Published on November 16th, 2012 | by Madeline Schiesser0
Putin Signs Treason Bill into Law Despite Promise to Reconsider
By Madeline Schiesser
Impunity Watch Reporter, Europe
MOSCOW, Russia – On Monday, Russian President Vladimir Putin, sitting before his newly expanded Human Rights Council, promised to review a new bill expanding the definition of treason, which potentially threatens anyone working for a foreign or international organization, in order to avoid overly broad interpretations of treason. However, the following day he signed the bill into law and the legislation went into effect on Wednesday.
Under the new law, which amends Article 151 of the Criminal Code, it is possible to be convicted of treason for passing state secrets to any foreign or international organization. Furthermore, even if no secrets are passed, merely providing “other assistance” believed to be “directed against Russia’s security” may trigger a treason charge. Even receiving secret information with no intention to use it carries the potential of being a treasonous act.
Unintentional acts of treason carry a fine of between £3,700 – £9,900, or imprisonment of up to four years. Willing treason carries a prison sentence of up to eight years.
The bill has been gaining steam in the Russian parliament for some time (see Legislation Expanding Treason Definition in Russia Could Criminalize Foreign Funded Organizations for further background information). On October 23, the Duma passed it with only 2 out of 375 adverse votes. On October 31, in the Federation Council, 138 out of 166, with 2 abstaining voted for the bill.
Human rights groups have rallied against expanding the definition of treason, a move they see as motivated by a desire to distance Russians from Western non-governmental organizations, more specifically NGOs, to the detriment groups such as the Organization for Security and Cooperation in Europe, Amnesty International and Human Rights Watch. They further fear that between a lack of clarity and its criminalization of the unsuspecting, courts will use the legislation to convict, for example, those opposed to the government or irritate authorities.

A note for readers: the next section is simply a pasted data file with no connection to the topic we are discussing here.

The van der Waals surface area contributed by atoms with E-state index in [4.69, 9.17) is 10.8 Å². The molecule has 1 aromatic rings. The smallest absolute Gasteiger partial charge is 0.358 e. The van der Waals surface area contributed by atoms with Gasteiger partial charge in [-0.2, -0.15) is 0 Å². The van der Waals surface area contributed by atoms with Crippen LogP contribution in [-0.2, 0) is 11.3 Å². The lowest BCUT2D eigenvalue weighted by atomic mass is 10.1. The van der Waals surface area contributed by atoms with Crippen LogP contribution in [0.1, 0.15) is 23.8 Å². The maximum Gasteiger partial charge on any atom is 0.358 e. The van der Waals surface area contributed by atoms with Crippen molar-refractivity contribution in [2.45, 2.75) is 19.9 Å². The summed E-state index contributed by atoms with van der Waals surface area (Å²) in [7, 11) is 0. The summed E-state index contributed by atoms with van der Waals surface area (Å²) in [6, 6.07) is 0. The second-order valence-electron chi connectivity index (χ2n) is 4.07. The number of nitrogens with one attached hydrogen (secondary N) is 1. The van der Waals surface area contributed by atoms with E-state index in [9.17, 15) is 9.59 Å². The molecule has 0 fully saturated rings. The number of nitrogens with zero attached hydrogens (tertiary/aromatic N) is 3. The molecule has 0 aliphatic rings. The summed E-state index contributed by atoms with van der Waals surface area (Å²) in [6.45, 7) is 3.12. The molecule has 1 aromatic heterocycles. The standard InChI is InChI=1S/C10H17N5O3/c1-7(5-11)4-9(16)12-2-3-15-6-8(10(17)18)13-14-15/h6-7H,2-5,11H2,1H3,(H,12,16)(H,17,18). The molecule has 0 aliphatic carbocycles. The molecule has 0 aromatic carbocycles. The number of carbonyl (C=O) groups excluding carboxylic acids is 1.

Initially on Monday, Putin expressed a “read[iness] to return” to the amendments to look at them more “carefully.” He seemed specifically concerned with making sure that “[t]here shouldn’t be any broader definition of state treason, [and] it shouldn’t address issues that have nothing to do with the instance of state treason.”
However, on Wednesday, his spokesman, Dmitry Peskov, explained to reporters that Putin actually meant that amendments to the bill could be adjusted if “problem areas” were to arise.
Lyudmila Alexeyeva, 85, former Soviet dissident and veteran human rights activist, expressed her concern that the legislation is a step back for Russia: “It’s an attempt to return not just to Soviet times but to the Stalin era, when any conversation with a foreigner was seen as a potential threat to the state.”
Yabloko opposition leader party, Sergei Mitrokhin, explained: “Anyone can be charged under the new bill – the average activist as well as a Federal civil servant disliked by the government.” He further charged that “[t]he Russian secret service is interested in having a legal basis for arresting dissidents or people who are simply inconvenient. Charges can be brought against any organisation or person deemed to be dangerous. The fact that the bill has been passed is yet another indication of the appearance of totalitarian tendencies in Russian politics.”
For further information, please see:
The Independent – Postcard from… Moscow – 15 November 2012
The Independent – Russia’s Broadened Treason Law Denounced as Stalinist – 15 November 2012
BBC News – Russia Treason: Putin Approves Sweeping New Law – 14 November 2012
The Moscow Times – Treason Law Expanded Despite Putin’s Pledge – 14 November 2012
RFE/RL – Controversial Russian Treason Law Comes into Force – 14 November 2012
The Telegraph – Vladimir Putin Signals Willingness to Review Russian Treason Bill – 13 November 2012